While any appropriate etch technique can be used, it can be preferable in some embodiments to utilize a Reactive Ion Etch (RIE) process. The process parameters can include any appropriate parameters known in the art for the chemistry and materials of the etch process, as well as for the shape/size of the feature(s) to be created by the etch process. Etch process gases can include any appropriate process gases, such as but not limited to O2, CF4, SF6, CHF3, He, N2, Ar, Cl2, Ar, and SiCl4. Etch rates will vary depending on the gases and material(s) being etched, but often are in the range of from tens of nanometers to microns per minute. The pressure in an etch chamber can be any appropriate pressure, including but not limited to pressures on the order of 50 mTorr to 100 mTorr, or on the order of 0 mTorr to about 1000 mTorr, for example. The power setting for an RF supply can be any appropriate setting, including but not limited to powers on the order of about 100 W to about 600 W, or on the order of about 50 W to about 1500 W. Once the process gases, materials, and feature sizes have been determined, the process parameters can be adjusted to appropriately set the etch progression in the bulk and along the sidewalls.
In certain embodiments, it is necessary to properly end the etch process. While numerous ways exist to determine when to end the etch, two relatively simple examples include timing and endpoint approaches. In a timing approach, knowing the etch rate and thickness of the tip material, as well as the desired tip feature size, can allow for a determination of the length of time necessary to expose the tip material to the etch. The etch process can then be stopped after the determined period of time passes. In a second exemplary approach, which can be less dependent upon process variation in some embodiments, an endpoint can be utilized to properly end the etch. After the etch process reaches the substrate, a signal can be generated to measure the width of the open area in the tip material and/or the position of the receding edge of the tip material during the etch. The etch process can be stopped once the etch, or the edge of the tip material, reaches the desired tip position. It may be necessary to stop the etch process slightly before the etch reaches the desired position, in order to avoid inadvertent overetch.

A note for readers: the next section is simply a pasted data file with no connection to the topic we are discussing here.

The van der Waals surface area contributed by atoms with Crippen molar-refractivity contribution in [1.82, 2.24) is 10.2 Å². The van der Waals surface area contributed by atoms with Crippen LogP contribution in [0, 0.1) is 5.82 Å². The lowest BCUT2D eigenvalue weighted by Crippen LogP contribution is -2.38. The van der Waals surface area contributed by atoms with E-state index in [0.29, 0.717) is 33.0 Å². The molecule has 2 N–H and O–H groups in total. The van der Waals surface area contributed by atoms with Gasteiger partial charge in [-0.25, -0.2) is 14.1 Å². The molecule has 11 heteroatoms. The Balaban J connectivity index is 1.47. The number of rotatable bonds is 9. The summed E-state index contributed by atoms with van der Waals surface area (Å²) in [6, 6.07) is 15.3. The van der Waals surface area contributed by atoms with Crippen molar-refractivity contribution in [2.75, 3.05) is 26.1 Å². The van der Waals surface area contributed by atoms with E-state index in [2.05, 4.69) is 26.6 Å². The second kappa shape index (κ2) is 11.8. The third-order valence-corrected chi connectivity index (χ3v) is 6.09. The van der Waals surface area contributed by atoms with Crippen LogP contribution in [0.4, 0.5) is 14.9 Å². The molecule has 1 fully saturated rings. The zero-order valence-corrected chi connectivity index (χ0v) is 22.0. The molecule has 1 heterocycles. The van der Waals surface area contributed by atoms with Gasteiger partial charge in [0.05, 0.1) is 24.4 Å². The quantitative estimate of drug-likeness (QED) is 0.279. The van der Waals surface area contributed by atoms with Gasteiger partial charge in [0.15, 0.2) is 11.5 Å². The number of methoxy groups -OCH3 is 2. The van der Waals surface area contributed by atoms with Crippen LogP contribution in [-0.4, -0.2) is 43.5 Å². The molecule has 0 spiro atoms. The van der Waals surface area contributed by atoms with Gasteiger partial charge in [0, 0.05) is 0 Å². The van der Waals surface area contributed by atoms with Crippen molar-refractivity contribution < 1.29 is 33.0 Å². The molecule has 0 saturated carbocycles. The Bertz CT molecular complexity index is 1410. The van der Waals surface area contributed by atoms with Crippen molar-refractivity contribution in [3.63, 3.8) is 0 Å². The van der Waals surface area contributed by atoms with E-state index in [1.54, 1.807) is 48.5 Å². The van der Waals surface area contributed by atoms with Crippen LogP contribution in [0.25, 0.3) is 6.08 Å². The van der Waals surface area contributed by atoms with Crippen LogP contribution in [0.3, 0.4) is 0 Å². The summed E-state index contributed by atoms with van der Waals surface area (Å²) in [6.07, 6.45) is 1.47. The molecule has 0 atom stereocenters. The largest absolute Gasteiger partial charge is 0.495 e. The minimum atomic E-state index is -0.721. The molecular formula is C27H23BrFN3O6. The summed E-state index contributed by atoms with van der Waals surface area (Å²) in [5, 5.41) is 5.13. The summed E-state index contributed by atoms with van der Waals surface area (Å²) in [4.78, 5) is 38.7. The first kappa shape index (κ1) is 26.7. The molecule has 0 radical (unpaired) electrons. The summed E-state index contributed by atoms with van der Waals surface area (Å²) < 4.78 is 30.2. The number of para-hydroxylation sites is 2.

Horizontal tip features can be formed in any of a number of geometries, as shown for example in
The tip material used in the above examples can be any appropriate material, such as for example a nitride material, such as silicon nitride, or polysilicon. The substrate material can be any appropriate material, different than that of the tip material, such as for example single crystal silicon or polysilicon. The layer thickness of the tip material and substrate can be any appropriate thickness, except that the thickness of the tip material layer is preferably at least as great as the desired height of the horizontal tip feature at the base of the tip. The height and length of the tip can be dependent upon the process parameters and materials used, but in some embodiments are on the order of about 1.0 microns. The ratio of tip height to tip length can vary, and can be controlled or determined by the parameters of the etch process. Depending upon the precision and controllability of the etch process and the materials selected, tips with dimensions less than one micron can also be formed.
The etch process used, such as a reactive ion etch (RIE) process, should be selective to the tip material relative to the substrate. The etch can have additional etch steps in some embodiments, although only one etch step is necessary in most embodiments. Any etch process having an appropriate chemistry can be selected, as long as the etch process exhibits a lag, or lower etch rate, near a sidewall or substantially vertical feature. The etch process should be terminated at the appropriate point in the etch, prior to completion of a high-aspect ratio feature and/or a clearing of the tip material. Such a process can also be used on materials such as thin films to form extremely sharp features.
As shown in
It should be recognized that a number of variations of the above-identified embodiments will be obvious to one of ordinary skill in the art in view of the foregoing description. Accordingly, the invention is not to be limited by those specific embodiments and methods of the present invention shown and described herein. Rather, the scope of the invention is to be defined by the following claims and their equivalents.